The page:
Scale down Kubernetes deployments after work hours
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Deploy Kube-downscaler using Helm chart

This directory contains tutorial to deploy Kube-downscaler and manage uptime of sample Flask applications in different time zones.

Configuring your Deployment to downscale

Please add below annotations based on timezone your deployment should run:

    downscaler/uptime: "Mon-Fri 07:00-19:00 US/Eastern"

Note: For more configuration details please, refer here.


The diagram below depicts how a Kube-downscaler agent control applications. Alt text

Quick Start

Below are instructions to quickly install and configure Kube-downscaler.

Installing Kube-downscaler

  1. Make sure connected to right cluster:
kubectl config current-context
  1. Set right environment depending on cluster:
export KDS_ENV='[minikube | testing | staging | production]'
  1. Before deploy make sure to update values.yaml in Kube-downscaler chart depending on your cluster support for RBAC:
  create: false

Note: In case RBAC is active new service account will be created for Kube-downscaler with certain privileges, otherwise 'default' one will be used.

  1. Deploy Kube-downscaler:
helm install . --values "config/${KDS_ENV}.yaml" --namespace default  --name kube-downscaler
  1. Check the deployed release status:
helm list
NAME            	REVISION	UPDATED                 	STATUS  	CHART                	APP VERSION	NAMESPACE
kube-downscaler      	1       	Tue Sep 25 02:07:58 2018	DEPLOYED	kube-downscaler-0.5.1	0.5.1      	default
  1. Check Kube-downscaler pod is up and running:
kubectl get pods
NAME                                               READY     STATUS    RESTARTS   AGE
kube-downscaler-kube-downscaler-7f58c6b5b7-rnglz   1/1       Running   0          6m
  1. Check Kubernetes event logs, to make sure of successful deployment of Kube-downscaler:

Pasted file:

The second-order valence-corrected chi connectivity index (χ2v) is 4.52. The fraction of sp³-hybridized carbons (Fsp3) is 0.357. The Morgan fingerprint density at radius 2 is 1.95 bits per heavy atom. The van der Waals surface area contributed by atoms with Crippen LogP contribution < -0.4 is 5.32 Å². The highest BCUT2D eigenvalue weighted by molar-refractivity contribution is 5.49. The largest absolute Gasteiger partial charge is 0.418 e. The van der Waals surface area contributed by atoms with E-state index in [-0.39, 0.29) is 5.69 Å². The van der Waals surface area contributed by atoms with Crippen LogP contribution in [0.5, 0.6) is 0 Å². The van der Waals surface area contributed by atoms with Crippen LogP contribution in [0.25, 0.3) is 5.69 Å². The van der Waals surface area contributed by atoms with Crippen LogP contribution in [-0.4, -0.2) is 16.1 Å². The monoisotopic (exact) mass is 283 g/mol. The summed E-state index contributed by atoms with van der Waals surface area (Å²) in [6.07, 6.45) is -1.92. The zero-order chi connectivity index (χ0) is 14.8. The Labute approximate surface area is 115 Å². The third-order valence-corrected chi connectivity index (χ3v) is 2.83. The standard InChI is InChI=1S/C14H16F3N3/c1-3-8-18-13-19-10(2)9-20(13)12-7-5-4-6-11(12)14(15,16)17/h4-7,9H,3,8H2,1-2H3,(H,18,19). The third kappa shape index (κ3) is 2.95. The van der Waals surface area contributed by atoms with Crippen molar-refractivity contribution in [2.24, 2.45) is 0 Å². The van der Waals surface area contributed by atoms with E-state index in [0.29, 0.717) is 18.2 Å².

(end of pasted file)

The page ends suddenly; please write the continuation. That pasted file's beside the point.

kubectl get events -w

Deploying sample applications using Kube-downscaler

In this tutorial we will show how to deploy Kube-downscaler and test with sample Flask application.

  1. Deploy Flask applications:
kubectl apply -f tutorial/flaskapp/flask_1.yaml
kubectl apply -f tutorial/flaskapp/flask_2.yaml
  1. Ensure the following Kubernetes pods are up and running: flask-v1-tutorial-* , flask-v2-tutorial-* :
kubectl get pods
NAME                                 READY     STATUS    RESTARTS   AGE
flask-v1-tutorial-6b59556b55-kd2tv   1/1       Running   0          1m
flask-v2-tutorial-575fd64689-rkf55   1/1       Running   0          1m

Note: Deployments have grace period, which means Kube-downscaler will wait 15min to take any actions after pods get started.

  1. Check Kube-downscaler pod logs:
kubectl logs -f kube-downscaler-55b9f8ffd8-5k9q4
2018-09-25 18:13:56,253 INFO: Deployment default/flask-v1-tutorial within grace period (900s), not scaling down (yet)
2018-09-25 18:13:56,253 INFO: Deployment default/flask-v2-tutorial within grace period (900s), not scaling down (yet)
2018-09-25 18:14:01,310 INFO: Scaling down Deployment default/flask-v1-tutorial from 1 to 0 replicas (uptime: Mon-FRI 07:00-19:00 US/Eastern, downtime: never)
2018-09-25 18:14:01,327 INFO: Scaling down Deployment default/flask-v2-tutorial from 1 to 0 replicas (uptime: Thu-Fri 07:00-19:00 US/Pacific, downtime: never)

Uninstalling Sample Applications

  1. To uninstall applications, run:
kubectl delete -f tutorial/flaskapp/flask_1.yaml
kubectl delete -f tutorial/flaskapp/flask_2.yaml


Thanks to Kube-downscaler project authored by Henning Jacobs.